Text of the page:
and . . . to tell what more i can, of machines and men, in best-laid plans, it looked from my limited perspective like some combination of—

locations: exposure and development room; setting and corrections room; lamination, coating, gluing, paper cutting, an first-stage binding floor; printing room; sorting, folding, and binding floor

persons: subhendu, k. dutta, suraj, yarul, mohammed, pranab; somewhere between 40 and 60 others

machines: kodak trendsetter quantum plate developer, heidelberg plate punching press, protex pc 115 guillotine, heidelberg speedmaster cmyk offset printer, horizon cross-folder afc-544akt

printed materials: biology and zoology laboratory notebooks; paintings of rabindranath tagore; ravi shankar memorial calendar; subhas chandra bose tribute box; vivel clear and fair skin poster; rajesh khanna die-cut poster

I’m still thinking about this and what it means

 

about how

whose actions

speak

 

in what manner

in the method

 

of material

and immaterial

 

production

 

that

is

 

the

 

labor of ideas

Sankalpo Ghose

Many Balls in the Air: Introductory Workshop at the Seagull School of Publishing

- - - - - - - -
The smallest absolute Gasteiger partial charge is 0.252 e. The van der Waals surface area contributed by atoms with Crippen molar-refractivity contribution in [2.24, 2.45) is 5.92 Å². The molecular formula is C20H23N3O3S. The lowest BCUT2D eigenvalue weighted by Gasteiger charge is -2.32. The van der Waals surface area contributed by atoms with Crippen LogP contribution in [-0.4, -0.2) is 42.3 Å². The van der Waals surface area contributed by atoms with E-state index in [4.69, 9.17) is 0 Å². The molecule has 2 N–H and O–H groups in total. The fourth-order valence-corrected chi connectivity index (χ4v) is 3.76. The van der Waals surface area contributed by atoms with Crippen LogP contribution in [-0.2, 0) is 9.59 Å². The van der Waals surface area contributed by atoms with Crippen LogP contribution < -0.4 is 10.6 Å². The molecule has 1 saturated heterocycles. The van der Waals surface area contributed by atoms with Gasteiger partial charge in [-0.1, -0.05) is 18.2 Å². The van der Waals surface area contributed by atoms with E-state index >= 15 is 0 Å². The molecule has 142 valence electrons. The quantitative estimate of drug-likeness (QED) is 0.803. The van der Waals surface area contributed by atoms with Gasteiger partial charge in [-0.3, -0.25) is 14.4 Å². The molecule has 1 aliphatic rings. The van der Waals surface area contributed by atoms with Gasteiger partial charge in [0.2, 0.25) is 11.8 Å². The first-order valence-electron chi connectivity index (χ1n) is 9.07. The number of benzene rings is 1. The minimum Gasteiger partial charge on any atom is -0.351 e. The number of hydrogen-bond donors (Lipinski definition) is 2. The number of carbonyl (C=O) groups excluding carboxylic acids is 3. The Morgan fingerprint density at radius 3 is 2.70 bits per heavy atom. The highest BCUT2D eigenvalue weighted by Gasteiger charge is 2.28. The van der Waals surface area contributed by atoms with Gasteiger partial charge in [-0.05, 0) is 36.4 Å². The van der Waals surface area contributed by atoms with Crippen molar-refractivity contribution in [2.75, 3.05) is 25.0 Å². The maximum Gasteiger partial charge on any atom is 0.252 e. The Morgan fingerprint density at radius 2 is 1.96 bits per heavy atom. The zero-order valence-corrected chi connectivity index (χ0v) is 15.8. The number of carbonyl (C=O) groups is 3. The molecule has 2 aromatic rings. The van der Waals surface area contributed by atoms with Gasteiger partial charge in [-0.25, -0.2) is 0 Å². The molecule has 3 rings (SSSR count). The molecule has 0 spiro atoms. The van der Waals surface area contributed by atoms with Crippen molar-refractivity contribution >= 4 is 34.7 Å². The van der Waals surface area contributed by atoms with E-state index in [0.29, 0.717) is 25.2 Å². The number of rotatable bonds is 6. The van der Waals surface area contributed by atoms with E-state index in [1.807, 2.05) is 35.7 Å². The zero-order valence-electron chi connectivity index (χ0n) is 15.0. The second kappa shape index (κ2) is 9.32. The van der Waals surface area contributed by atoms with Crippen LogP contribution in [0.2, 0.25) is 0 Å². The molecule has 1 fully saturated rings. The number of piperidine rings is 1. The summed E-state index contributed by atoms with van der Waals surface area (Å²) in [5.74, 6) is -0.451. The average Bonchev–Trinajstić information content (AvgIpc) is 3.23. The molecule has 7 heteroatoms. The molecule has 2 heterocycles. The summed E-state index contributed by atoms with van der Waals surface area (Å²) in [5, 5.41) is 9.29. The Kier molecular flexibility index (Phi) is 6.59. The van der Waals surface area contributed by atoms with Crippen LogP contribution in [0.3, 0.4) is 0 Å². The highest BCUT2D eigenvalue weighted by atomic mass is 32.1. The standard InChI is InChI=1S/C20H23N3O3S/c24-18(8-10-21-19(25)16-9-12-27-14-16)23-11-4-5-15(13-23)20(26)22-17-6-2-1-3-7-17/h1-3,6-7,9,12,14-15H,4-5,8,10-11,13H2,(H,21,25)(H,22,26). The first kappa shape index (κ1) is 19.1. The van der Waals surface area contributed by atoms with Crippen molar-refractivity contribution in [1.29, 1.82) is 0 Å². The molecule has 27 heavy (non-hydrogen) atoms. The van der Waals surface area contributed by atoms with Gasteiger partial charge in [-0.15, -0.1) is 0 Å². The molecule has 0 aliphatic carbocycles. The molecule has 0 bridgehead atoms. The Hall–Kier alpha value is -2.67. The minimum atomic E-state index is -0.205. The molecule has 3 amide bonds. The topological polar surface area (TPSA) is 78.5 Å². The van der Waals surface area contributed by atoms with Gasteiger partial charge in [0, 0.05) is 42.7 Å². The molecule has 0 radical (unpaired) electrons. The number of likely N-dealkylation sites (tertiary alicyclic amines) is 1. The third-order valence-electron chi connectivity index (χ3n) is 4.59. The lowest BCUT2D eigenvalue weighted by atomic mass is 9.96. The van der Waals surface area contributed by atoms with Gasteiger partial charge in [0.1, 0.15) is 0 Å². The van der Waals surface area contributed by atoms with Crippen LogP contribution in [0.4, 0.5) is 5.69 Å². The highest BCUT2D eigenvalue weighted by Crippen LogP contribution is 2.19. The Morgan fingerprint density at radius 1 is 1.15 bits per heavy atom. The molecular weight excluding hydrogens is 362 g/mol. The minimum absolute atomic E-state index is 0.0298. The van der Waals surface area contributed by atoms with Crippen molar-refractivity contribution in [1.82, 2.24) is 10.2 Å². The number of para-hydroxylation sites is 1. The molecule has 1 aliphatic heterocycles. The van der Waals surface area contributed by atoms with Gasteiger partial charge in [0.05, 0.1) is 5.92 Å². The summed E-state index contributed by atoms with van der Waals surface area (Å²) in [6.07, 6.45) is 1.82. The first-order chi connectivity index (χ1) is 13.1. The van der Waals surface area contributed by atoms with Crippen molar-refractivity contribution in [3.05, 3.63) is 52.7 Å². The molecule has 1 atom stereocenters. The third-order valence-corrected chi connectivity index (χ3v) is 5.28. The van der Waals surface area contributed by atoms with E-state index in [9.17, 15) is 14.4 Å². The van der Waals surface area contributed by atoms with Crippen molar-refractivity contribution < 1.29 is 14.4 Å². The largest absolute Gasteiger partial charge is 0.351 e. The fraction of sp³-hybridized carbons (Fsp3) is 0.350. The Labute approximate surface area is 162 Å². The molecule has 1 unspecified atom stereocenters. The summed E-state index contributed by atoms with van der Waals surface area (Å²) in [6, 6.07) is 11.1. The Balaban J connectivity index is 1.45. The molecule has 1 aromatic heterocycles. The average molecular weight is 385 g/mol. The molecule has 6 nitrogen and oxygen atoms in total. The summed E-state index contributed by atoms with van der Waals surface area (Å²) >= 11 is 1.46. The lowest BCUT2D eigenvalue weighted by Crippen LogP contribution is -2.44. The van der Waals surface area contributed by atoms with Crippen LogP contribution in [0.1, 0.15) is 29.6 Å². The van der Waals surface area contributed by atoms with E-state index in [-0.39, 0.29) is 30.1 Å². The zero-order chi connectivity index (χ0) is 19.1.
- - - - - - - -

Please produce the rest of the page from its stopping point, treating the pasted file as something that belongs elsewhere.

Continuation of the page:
Having been part of several introductory sessions for courses, I felt I knew what to expect when we began our ‘Getting to know each other’ workshop with Sumit Roy. I expected the tedious routine of standing up and reciting one’s name, place of origin, and profession; trying to pay attention to every other person’s introduction as they blended together, while simultaneously coming up with a witty remark, a pithy sentence that would encapsulate my personality, an attempt to make my identifying characteristic memorable. I also expected there to be some games that would force even the most sedentary (read: me) into physical activity. Since we had been given the assignment the day before, I also anticipated that some part of the morning was going to be devoted to the reading out of our ‘anonymous’ autobiography blurbs.